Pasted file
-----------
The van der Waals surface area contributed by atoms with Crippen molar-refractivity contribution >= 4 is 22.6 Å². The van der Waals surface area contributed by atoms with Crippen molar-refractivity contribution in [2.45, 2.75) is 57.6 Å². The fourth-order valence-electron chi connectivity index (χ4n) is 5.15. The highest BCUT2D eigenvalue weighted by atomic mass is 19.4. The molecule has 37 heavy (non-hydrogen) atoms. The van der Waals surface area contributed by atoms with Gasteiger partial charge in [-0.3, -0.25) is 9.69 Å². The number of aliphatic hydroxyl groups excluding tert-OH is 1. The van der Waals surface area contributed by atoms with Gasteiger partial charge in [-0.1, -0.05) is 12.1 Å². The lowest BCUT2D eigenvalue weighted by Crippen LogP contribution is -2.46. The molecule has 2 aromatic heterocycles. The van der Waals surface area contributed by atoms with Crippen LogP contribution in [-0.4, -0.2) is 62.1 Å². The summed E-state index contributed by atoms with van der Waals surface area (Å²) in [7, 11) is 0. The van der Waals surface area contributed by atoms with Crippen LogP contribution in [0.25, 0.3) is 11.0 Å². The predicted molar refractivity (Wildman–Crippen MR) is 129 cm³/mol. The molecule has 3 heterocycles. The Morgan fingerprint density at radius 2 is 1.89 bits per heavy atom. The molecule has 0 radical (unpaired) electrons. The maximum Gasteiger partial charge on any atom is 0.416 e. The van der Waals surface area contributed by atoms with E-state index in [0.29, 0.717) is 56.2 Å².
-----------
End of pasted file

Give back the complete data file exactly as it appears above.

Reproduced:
The van der Waals surface area contributed by atoms with Crippen molar-refractivity contribution >= 4 is 22.6 Å². The van der Waals surface area contributed by atoms with Crippen molar-refractivity contribution in [2.45, 2.75) is 57.6 Å². The fourth-order valence-electron chi connectivity index (χ4n) is 5.15. The highest BCUT2D eigenvalue weighted by atomic mass is 19.4. The molecule has 37 heavy (non-hydrogen) atoms. The van der Waals surface area contributed by atoms with Gasteiger partial charge in [-0.3, -0.25) is 9.69 Å². The number of aliphatic hydroxyl groups excluding tert-OH is 1. The van der Waals surface area contributed by atoms with Gasteiger partial charge in [-0.1, -0.05) is 12.1 Å². The lowest BCUT2D eigenvalue weighted by Crippen LogP contribution is -2.46. The molecule has 2 aromatic heterocycles. The van der Waals surface area contributed by atoms with Crippen LogP contribution in [-0.4, -0.2) is 62.1 Å². The summed E-state index contributed by atoms with van der Waals surface area (Å²) in [7, 11) is 0. The van der Waals surface area contributed by atoms with Crippen LogP contribution in [0.25, 0.3) is 11.0 Å². The predicted molar refractivity (Wildman–Crippen MR) is 129 cm³/mol. The molecule has 3 heterocycles. The Morgan fingerprint density at radius 2 is 1.89 bits per heavy atom. The molecule has 0 radical (unpaired) electrons. The maximum Gasteiger partial charge on any atom is 0.416 e. The van der Waals surface area contributed by atoms with E-state index in [0.29, 0.717) is 56.2 Å².